Roebourne’s comic superheroes
The spinifex scrub near Cossack might be a long way from the glamour of Hollywood, but seven Indigenous girls from Roebourne don’t seem to mind.
They have big ideas about why they want to star in the second episode of NEOMAD, a sci-fi iPad comic featuring real-life characters from the Roebourne community.
“Because we want to be movie stars,” 12-year-old Alison Lockyer told the Pilbara Echo from the shade of a mangrove tree, in between takes in filming for the comic.
The girls aren’t exaggerating, either. The first episode of NEOMAD is currently on sale in the iTunes store, and will be shown on a big screen at the Roebourne oval this Wednesday September 26.
Local kids have also starred in a string of other productions produced as part of community organisation Big hART’s ambitious Yijala Yala project, which aims to help Roebourne locals preserve their cultural stories.
A group of Roebourne boys have already attended an international comic competition for kids in South Korea and helped make and star in a video game that has been featured in a US gaming magazine.
Stu Campbell, an artist specialising in interactive comics for the iPad, has spent the past year working in Roebourne and says the boys are learning Photoshop and storytelling skills fast.
“Probably the most important goal for the project is to skill these guys up so, in the future, they can preserve their own culture through new technological means that suit them.
“At the same time there are general objectives that we are trying to meet, like improving literacy.
“That is why there is a big focus on telling stories that the kids are interested in reading.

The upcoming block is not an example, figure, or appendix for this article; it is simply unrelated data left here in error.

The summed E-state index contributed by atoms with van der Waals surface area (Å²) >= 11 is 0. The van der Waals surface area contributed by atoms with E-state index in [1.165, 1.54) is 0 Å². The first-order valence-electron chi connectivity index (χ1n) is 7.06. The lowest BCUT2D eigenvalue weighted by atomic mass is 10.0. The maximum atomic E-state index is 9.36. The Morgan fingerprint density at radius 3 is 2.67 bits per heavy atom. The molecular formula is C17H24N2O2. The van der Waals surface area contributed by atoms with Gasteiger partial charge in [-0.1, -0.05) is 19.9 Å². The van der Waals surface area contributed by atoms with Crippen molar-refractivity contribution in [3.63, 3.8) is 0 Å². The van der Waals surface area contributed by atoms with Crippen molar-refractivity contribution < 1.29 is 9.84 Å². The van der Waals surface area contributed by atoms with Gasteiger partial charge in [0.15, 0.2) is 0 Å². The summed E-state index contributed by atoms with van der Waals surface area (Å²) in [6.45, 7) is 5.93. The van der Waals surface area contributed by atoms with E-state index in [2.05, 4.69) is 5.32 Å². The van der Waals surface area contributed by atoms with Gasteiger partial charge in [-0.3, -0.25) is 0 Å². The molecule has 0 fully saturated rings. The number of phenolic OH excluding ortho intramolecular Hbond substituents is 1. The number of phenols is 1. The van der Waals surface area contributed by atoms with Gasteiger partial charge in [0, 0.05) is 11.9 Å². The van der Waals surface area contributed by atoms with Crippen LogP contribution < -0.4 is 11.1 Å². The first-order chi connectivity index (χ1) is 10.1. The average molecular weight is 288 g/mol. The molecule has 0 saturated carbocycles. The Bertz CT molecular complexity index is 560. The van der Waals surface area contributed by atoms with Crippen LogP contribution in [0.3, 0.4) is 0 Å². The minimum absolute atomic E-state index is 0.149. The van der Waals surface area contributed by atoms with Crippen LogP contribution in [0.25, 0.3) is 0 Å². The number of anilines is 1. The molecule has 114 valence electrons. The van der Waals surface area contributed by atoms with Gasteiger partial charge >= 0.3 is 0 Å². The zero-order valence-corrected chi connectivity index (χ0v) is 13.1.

“And all the kids in the community pretty much know the first comic word- for-word now, which is pretty exciting.
“They keep going back and tapping the speech bubbles again and again. They know each kid’s voice and they mimic the way they say it.”
The Roebourne boys have not only been involved in every step of the creation of the NEOMAD comic, but they are also the stars of it, being featured in the comic’s filmed scenes as well as having animated characters based on them.
In the story, they are known as the Love Punks, a group intent on solving the mystery of a space rocket carved with petroglyphs that falls from the sky.
Along the way, they seek regular advice from the community’s elders.
Tyson Mowarin, who owns the house where the boys come everyday to work on the comics, says the Yijala Yala project is exciting because it is building skills in the community that complement his own work called iCampfire TV.
“iCampfire TV is a living breathing archive of Indigenous culture and history,” Mowarin said.
“And my site needs content like comics and apps and videos.
“So we’ve talked a bit about how when Big hART leaves there will be a whole community of skilled people, like these boys, to enhance the stuff that I do.”
Mowarin said the boys might even be able go work for him full-time one day.
The benefits of the Yijala Yala project are also flowing to the families of the Roebourne kids.
“I was a bit concerned that we were maybe being a bit avant garde or jumping the gun by releasing the comic on the iPad rather than just a computer,” comic artist Stu said.
“But in actual fact iPads are much more affordable than computers, and just recently a whole bunch of the families went out and bought iPads, they were so excited by the comic.
Now that the families have iPads, Stu said the Big hART crew were also installing a bunch of great learning apps on each tablet too.
But it’s not all about learning, there’s plenty of fun along the way.
Two of the Roebourne boys, Nathaniel Edwins and Maverick Eaton, went to South Korea for a kids’ comic convention where they weren’t afraid to pester the vice president of Marvel comics.
“We were hanging out with Marvel’s vice president most of the week,” Stu said.
“And the boys were hammering him about X-Man and how they weren’t
happy with the latest Hulk and that Marvel should have used the old Hulk.”
Being the superhero stars of their own comic strip, Stu said the boys might also be starting to get a little too big for their boots.
“Nathaniel and Maverick think they are awesome. We have really had to pull their egos in a bit,” he said.
That’s where the girls come into it. Having seen all the fun the boys were getting up to, they insisted they star in the second episode of NEOMAD.
“Having the girls for this new episode has kind of pulled the boys’ egos in a bit,” Stu laughed.
“And some of the girls are getting pretty good at Photoshop quickly, which is creating a new energy of competition between them and the boys.”